According to the latest statistics the market share of STC is 44%, Mobily is 38% and Zain is 17%. This year we have seen two new virtual mobile network operators entering the market that are Lebara and Virgin. What is this going to do to the market? Is it a step in the right direction? At the same time ARPU is expected to continue declining in Saudi Arabia during 2012-14 due to growth in subscriber base and price reduction amid aggressive competition. However, the growing demand for mobile broadband and Value Added Services (VAS) services should help operators to partially offset the deterioration in ARPU.
The MVNO business is very challenging. For one success, there are 10 failures. The problem with the MVNOs is that they are controlled by the operator and the operators will always be stingy when it comes to giving part of their market share to others. Differentiation and offering superior value from the incumbent operators is another challenge. This has not happened in the market. If Virgin starts giving customers travel miles or discounts on the hotels for example, then the added-value proposition might convince the customer to start using their products.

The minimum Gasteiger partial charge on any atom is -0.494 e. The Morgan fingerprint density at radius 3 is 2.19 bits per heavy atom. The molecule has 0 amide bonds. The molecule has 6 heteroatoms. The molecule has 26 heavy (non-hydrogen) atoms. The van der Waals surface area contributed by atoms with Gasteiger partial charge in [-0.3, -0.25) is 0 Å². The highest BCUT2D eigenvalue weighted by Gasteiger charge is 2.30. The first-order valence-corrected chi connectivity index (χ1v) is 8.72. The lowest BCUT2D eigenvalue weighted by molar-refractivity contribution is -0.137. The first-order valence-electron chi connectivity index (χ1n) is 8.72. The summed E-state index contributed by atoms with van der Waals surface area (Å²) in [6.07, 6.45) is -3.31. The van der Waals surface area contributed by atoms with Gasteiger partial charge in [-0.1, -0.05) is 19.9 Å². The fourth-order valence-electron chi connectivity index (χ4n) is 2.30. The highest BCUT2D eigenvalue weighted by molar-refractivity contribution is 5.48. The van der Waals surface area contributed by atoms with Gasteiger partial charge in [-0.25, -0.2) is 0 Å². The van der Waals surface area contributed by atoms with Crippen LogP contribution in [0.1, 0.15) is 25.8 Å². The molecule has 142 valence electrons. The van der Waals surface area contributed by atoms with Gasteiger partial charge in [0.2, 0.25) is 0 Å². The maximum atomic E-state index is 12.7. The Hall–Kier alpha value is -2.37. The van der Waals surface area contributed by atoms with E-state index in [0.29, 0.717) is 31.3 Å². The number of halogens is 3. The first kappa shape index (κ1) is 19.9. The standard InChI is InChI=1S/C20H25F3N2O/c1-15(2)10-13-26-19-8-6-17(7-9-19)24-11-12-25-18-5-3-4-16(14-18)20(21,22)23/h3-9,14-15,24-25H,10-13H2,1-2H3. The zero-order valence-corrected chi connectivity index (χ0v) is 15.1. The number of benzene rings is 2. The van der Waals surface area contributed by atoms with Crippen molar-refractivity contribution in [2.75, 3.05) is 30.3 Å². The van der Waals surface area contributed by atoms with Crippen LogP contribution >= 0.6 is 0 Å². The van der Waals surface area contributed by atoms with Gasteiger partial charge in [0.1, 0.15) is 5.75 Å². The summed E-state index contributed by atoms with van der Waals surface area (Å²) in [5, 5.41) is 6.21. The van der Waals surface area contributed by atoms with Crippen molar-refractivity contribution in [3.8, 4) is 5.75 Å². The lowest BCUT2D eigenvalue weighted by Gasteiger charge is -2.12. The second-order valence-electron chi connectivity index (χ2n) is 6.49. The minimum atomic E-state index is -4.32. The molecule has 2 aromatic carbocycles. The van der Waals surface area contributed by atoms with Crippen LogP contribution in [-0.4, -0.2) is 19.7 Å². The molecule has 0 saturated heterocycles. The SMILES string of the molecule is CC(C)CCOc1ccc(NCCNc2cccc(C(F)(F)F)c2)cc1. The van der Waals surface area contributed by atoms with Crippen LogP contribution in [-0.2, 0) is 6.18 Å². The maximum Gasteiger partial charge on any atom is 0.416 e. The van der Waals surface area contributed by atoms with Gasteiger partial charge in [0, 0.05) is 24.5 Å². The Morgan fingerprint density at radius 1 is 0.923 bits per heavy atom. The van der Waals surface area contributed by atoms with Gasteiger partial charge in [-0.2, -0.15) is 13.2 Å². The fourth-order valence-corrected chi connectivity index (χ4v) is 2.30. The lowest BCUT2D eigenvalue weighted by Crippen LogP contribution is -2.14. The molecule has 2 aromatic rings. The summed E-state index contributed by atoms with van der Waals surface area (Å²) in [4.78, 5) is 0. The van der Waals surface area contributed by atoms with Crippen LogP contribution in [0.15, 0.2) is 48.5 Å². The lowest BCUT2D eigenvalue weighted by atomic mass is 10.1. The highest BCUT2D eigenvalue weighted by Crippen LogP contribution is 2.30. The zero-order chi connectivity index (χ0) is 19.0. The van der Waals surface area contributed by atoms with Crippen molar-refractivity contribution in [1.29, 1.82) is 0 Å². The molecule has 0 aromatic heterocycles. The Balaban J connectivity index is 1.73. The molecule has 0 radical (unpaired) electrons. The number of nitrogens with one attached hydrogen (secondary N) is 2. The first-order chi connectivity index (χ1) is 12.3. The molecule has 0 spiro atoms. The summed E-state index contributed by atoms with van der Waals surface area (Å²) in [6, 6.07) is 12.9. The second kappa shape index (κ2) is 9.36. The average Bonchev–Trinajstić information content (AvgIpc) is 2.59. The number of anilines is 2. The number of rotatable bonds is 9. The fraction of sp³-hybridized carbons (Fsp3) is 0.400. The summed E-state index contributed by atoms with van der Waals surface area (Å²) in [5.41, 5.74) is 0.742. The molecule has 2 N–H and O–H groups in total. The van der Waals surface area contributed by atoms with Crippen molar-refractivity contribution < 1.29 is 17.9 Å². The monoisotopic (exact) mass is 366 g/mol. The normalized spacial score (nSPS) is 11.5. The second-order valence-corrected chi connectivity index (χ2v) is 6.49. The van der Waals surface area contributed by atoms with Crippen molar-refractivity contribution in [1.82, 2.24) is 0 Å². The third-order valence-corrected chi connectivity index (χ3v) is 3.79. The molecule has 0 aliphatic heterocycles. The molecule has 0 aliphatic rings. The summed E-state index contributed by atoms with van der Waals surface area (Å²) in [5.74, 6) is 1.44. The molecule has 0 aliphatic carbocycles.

There are huge opportunities in the telecom industry.
There are huge opportunities in the telecom industry. Lebara and Virgin will have a very challenging couple of years. 2 more MVNOs might enter the market, however that is the limit. There are a few other candidates for MVNO licence, companies that can offer added-value and have extensive customer database. Jarir Bookstore is a company with a great potential. There are millions visiting Jarir every month, there is loyalty in Jarir so it makes sense to have a Jarir sim card if this card gives you more value for being a frequent visitor. These are successful operators worldwide.